Normally, PER is taken to mean evidence that is presented in form of verbal statements, however it actually refers to any form of evidence written or verbal in nature that contradicts the terms of an agreement (Broude, 1970). The implication of PER in our context is that a court of law will classify all later stage evidence presented by any party contesting to an agreement as Parol Evidence that is subject to dismissal for two reasons; one, because it was introduced at a later stage, and secondly because it contradicts the term of the original contract as agreed between the parties (Broude, 1970). Indeed both of these conditions perfectly fits this case since this provisions on terms and conditions that Gordon eventually introduced in the documents is not clearly articulated in the original contract agreement, and neither does it conform with it. This is because the court assumes that any evidence presented and which is not supported by the articles of an agreement must be for purposes of altering the intention of the contract since it is not contained in the agreement.
Thus based on the circumstances of the case it would appear that Frank has more than one ground of proving that Gordon is in clear breach of the contract that he entered with him. Note that since Frank can prove that Gordon breached the contract in more than one way, it would mean that he has a strong case against him and therefore can expect to win damages if this case was to be arbitrated in a court of law. Strictly speaking, this last provision on terms and conditions should have no relevance simply because it was not included anywhere in all the articles that binds both the parties together and should not even be admissible in a court of law.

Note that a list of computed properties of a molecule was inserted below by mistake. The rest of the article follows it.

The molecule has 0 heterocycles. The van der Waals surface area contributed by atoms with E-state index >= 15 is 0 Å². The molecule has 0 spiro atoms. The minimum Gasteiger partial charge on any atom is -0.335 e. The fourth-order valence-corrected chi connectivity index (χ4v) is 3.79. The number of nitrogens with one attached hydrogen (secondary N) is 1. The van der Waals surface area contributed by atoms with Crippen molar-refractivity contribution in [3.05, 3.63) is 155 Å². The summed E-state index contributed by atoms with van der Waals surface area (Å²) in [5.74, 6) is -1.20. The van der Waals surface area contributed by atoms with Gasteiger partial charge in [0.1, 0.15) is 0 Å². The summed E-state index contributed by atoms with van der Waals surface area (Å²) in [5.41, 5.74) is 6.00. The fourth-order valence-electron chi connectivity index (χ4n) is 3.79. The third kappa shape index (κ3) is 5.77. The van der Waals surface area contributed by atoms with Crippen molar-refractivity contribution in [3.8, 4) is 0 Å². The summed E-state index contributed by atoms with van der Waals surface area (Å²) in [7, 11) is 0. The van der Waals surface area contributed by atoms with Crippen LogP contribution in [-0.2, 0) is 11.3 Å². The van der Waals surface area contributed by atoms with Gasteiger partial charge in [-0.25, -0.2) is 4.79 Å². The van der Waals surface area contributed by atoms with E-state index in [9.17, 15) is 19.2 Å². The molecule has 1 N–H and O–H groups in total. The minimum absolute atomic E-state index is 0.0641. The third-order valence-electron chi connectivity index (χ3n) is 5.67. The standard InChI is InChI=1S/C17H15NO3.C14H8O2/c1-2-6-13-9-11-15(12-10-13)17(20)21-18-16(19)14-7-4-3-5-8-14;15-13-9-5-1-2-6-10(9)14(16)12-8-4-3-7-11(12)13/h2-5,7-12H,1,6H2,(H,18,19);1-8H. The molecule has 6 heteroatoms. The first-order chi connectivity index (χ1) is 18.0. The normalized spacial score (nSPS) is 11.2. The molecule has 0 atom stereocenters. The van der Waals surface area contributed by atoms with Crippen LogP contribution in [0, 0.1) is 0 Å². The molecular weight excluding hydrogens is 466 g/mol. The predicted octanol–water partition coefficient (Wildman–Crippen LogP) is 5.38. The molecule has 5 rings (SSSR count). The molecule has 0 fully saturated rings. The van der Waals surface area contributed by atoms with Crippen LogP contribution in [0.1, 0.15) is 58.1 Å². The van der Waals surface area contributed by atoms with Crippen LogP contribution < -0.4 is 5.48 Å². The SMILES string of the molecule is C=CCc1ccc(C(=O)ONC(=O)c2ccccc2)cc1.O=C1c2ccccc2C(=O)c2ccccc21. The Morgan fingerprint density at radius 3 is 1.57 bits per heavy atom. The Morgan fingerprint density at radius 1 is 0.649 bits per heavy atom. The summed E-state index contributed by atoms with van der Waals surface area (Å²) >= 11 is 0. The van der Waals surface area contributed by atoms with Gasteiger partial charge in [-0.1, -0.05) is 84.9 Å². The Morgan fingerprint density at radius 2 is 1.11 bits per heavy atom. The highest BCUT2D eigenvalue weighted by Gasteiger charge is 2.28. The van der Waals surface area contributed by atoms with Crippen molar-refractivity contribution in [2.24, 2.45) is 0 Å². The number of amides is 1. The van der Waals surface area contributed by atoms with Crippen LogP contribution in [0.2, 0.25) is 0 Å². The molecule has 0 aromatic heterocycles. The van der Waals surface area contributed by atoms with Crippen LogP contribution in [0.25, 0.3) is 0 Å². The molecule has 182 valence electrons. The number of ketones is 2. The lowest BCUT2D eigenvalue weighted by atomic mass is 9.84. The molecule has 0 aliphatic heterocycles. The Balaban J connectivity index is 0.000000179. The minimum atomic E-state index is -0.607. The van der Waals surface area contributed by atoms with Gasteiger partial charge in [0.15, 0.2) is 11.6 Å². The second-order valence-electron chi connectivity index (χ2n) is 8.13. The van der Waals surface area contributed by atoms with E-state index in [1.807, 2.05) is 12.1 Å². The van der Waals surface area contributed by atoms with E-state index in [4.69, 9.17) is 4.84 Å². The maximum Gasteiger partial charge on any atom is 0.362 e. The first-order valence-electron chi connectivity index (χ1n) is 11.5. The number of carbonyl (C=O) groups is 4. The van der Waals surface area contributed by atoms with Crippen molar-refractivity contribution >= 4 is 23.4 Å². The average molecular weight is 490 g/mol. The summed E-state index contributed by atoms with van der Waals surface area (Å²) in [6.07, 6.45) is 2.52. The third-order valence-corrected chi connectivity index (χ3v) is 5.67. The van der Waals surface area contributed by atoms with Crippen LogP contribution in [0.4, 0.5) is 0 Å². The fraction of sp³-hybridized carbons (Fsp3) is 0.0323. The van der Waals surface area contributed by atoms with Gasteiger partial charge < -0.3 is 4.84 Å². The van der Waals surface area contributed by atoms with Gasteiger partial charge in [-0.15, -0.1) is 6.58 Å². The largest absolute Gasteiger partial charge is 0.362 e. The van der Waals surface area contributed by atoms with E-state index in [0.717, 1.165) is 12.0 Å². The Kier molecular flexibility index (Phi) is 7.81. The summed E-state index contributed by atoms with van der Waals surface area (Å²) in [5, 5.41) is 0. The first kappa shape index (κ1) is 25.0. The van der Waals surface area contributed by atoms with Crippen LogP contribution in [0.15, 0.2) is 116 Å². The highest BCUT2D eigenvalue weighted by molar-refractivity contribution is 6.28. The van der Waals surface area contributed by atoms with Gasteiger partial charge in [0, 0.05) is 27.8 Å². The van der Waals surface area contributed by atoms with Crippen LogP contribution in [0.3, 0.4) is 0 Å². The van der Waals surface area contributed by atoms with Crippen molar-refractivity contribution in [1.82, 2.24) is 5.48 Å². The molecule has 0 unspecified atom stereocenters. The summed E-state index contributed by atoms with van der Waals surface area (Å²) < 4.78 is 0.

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Broude, Richard., (1970). The Consumer and the Parol Evidence Rule: Section 2-202 of the Uniform Commercial Code. Duke Law Journal, (881), pp. 134-157.
Bossuyt, M., 2001. The Principle of Parol Evidence Rule. Digest of United States Practice in International Law, 303 (4), pp.310-323.
Elias, S & Levinkind, S. (2005). Legal Research: How to Find & Understand the Law. 14th ed. Carlifornia: Berkeley.
Gibson, A., Rigby, S. and Tamsitt, G., (2005). Commercial Law: In Principle. 3rd edition, Sydney: Thomson Law Book Co.
LectricLaw.com. (2008). Nonperformance and the Breach of Contract. Web.